The constant fountain that is bringing an incapacitated person to a sales call still flows, even this late in the series. What could have been a tired cliche became something much more worthwhile thanks to the process of getting Stanley down the stairs. What won it for me was the conversation Dwight and Clark had while wheeling Stanley to the stairs. "Any big weekend plans?" They could've let the line fall flat but Dwight's reaction made it more natural-feeling, not surrendering to the cheap laugh and letting it dovetail into Dwight's confession that he's never "done this"—pulling a drugged body down the stairs—before. Clark as a character is very good at selling what has become a hyper-quirky office staff by being the better straight man between him and Pete; scenes with him trying to be normal or sarcastic amplify what has generally become complacent weirdness.

The punchline of the arc, a drugged Stanley at the client meeting, was actually the most uninteresting part. It seemed like, with everything else that Clark and Dwight went through to get Stanley to the meeting, him cooing over family photos and tipping over pencil cups was the most obvious joke to be had, if a necessary one to get through. In fact, the coda, where Stanley told Dwight that he'd got Stanley down the stairs, now Dwight would have to get him back up, was the better joke, especially once we got to see that goofy smile on his face as he slid down the doorway, newly tranquilized.

The final storyline was a necessary stake-raising moment for Jim and Pam. The last few episodes have demonstrated that these two are having some pretty devastating problems (relative to them, since they've never had problems), but so far they've been restricted to a fight we never saw, several communication breakdowns, and, on occasion, some of Pam's reservations. Her chat with Brian last week introduced the concept that Jim has "changed" since joining his new company, an accusation with a confirmation we chalked up to Brian trying to break up Jam to create some Bam (or Bram, if you prefer). So the focus on their stalemate was the last necessary step to demonstrate that there may be irreconcilable differences and, while I don't think anyone watching this show thinks JIm and Pam could possibly split up, it'll be interesting to see how they work things out. Both made good points, even if Jim came off more like a jerk. What solution will overcome this hump?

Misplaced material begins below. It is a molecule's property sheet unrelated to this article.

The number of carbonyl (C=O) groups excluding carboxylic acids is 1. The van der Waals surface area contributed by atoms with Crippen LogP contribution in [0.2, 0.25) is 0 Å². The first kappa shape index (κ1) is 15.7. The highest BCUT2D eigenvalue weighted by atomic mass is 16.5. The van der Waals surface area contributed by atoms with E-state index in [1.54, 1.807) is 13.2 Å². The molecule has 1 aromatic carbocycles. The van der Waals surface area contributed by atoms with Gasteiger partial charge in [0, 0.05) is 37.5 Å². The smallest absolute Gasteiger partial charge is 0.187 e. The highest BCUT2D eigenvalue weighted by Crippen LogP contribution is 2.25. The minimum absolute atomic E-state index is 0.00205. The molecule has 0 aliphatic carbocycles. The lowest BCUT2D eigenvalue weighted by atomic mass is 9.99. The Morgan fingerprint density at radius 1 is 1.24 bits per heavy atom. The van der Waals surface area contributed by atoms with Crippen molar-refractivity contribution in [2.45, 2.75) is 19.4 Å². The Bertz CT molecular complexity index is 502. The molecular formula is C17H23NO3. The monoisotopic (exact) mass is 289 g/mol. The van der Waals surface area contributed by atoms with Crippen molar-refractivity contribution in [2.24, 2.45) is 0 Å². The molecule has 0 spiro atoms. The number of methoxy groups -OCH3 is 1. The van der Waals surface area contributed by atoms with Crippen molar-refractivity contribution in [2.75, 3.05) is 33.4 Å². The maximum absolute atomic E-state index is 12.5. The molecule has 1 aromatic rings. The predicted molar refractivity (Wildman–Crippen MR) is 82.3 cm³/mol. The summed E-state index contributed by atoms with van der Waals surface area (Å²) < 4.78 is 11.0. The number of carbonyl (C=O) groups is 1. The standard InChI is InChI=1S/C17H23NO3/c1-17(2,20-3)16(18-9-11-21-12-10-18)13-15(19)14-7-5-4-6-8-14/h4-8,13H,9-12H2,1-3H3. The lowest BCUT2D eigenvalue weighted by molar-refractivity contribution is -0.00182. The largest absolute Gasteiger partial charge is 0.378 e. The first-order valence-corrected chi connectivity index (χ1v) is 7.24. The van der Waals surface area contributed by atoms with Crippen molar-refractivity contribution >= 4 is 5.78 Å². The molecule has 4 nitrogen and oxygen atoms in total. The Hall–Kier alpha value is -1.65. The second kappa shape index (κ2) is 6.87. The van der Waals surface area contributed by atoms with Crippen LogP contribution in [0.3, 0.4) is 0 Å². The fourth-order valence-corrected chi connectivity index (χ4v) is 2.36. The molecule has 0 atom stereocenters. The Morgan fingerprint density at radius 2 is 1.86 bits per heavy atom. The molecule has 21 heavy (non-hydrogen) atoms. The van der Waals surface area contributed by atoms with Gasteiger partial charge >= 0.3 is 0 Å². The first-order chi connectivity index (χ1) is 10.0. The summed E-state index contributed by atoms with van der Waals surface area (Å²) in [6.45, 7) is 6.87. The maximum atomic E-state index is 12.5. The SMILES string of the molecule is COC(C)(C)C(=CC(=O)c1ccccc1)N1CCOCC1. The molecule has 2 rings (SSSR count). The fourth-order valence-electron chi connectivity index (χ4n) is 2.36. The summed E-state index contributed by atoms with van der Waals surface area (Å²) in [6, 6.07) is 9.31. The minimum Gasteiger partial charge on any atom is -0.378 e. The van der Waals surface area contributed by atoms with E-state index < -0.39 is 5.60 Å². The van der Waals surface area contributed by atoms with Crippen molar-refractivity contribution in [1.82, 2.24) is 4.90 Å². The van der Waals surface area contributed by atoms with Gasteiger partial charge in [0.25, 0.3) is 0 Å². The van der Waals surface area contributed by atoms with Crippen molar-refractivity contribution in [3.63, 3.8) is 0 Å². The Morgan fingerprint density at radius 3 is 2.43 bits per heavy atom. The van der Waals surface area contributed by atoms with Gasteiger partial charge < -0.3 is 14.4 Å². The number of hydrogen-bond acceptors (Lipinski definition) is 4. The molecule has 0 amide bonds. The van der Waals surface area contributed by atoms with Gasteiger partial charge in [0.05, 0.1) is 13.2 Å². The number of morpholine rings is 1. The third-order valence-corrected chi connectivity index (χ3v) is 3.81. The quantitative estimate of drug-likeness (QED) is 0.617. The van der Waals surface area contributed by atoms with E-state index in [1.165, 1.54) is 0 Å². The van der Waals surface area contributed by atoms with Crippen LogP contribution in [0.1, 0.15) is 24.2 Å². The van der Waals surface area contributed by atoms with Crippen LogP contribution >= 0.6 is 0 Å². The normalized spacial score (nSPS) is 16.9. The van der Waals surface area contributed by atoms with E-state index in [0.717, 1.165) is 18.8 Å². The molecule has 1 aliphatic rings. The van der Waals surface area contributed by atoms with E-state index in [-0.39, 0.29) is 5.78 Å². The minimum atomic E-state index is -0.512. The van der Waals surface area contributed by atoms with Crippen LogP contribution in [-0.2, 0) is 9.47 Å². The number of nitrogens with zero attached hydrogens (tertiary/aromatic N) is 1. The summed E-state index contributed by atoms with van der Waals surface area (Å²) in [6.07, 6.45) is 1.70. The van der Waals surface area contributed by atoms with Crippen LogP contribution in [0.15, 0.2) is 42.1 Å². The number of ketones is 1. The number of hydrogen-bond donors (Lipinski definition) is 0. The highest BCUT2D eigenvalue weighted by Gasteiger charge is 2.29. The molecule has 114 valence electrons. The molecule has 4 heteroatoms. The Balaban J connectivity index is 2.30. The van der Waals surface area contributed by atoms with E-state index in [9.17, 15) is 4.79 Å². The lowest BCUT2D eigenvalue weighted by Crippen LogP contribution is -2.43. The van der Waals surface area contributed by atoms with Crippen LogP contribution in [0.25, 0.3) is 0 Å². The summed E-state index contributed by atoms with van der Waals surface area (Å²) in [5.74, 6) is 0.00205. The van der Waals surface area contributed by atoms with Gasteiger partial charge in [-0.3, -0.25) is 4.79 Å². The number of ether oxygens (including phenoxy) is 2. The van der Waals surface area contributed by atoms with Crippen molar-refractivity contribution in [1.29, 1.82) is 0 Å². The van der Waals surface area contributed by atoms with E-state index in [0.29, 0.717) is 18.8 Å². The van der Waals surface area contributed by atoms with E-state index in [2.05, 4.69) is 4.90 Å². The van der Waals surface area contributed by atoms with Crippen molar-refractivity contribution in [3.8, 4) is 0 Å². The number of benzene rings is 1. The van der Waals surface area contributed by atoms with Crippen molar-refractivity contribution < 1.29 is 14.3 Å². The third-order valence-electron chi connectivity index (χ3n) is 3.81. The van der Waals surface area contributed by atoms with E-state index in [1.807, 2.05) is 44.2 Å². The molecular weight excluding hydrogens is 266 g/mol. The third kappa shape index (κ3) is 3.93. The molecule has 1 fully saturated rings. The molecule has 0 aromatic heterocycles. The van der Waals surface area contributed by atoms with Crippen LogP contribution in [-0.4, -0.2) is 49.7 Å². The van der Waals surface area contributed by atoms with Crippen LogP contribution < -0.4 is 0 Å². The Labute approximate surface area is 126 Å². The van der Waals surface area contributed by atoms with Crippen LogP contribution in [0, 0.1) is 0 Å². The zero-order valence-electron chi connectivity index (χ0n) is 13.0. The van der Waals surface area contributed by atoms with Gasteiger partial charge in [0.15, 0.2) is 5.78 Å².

NOTES

– "Embassy Suites, 'Do Not Disturb' sign on the door, mommy and daddy on the floor." Subtle hints that Nellie used to be off-color and kooky but has now dulled to one of the more boring coworkers there. It was somehow disconcerting to hear Pam say, "I wish" to that. It's tough to imagine them in the throes of passion, I suppose. Although I'm sure a legion of fanfic is out there to prove me wrong.

– Clark coming in and saying "My mistake" to Toby's insistence that he leave was another example of Clark adding value to the show, but then there was Toby's "I'm gonna kill him." Readers and commenters, I think this confirms our theory that Toby is definitely, absolutely, the Scranton Strangler. Case closed.

– Bull tranquilizer can't be good for Stanley's heart, right?

– CreedWatch: "Wesley Silver is gay?!" A very low-key presence for Creed lo these past few episodes. He had a rote joke this week, but he was the only one who could say it and have it still make sense. Meredith saying it would have given the connotation that he was a former lover, Phyllis saying it would prompt us wonder whether that's a person we should know, and Oscar needed to have his reaction to the Senator basically breaking up with him. Creed took one for the team.

– The presentation of Jim and Pam's story with Nellie and Toby was a creative way to do the couple's counseling without having to explain why cameras would be allowed in the therapist's office. I haven't seen the next episode or anything in the future where they might have that very scenario, but I feel like the show addressed whatever we'd learn in the therapy session. It described the impasse and provided the history we need to raise the stakes. I'm proud of you, The Office. Well, until you prove me wrong next week.


What'd you think of "Stairmageddon"?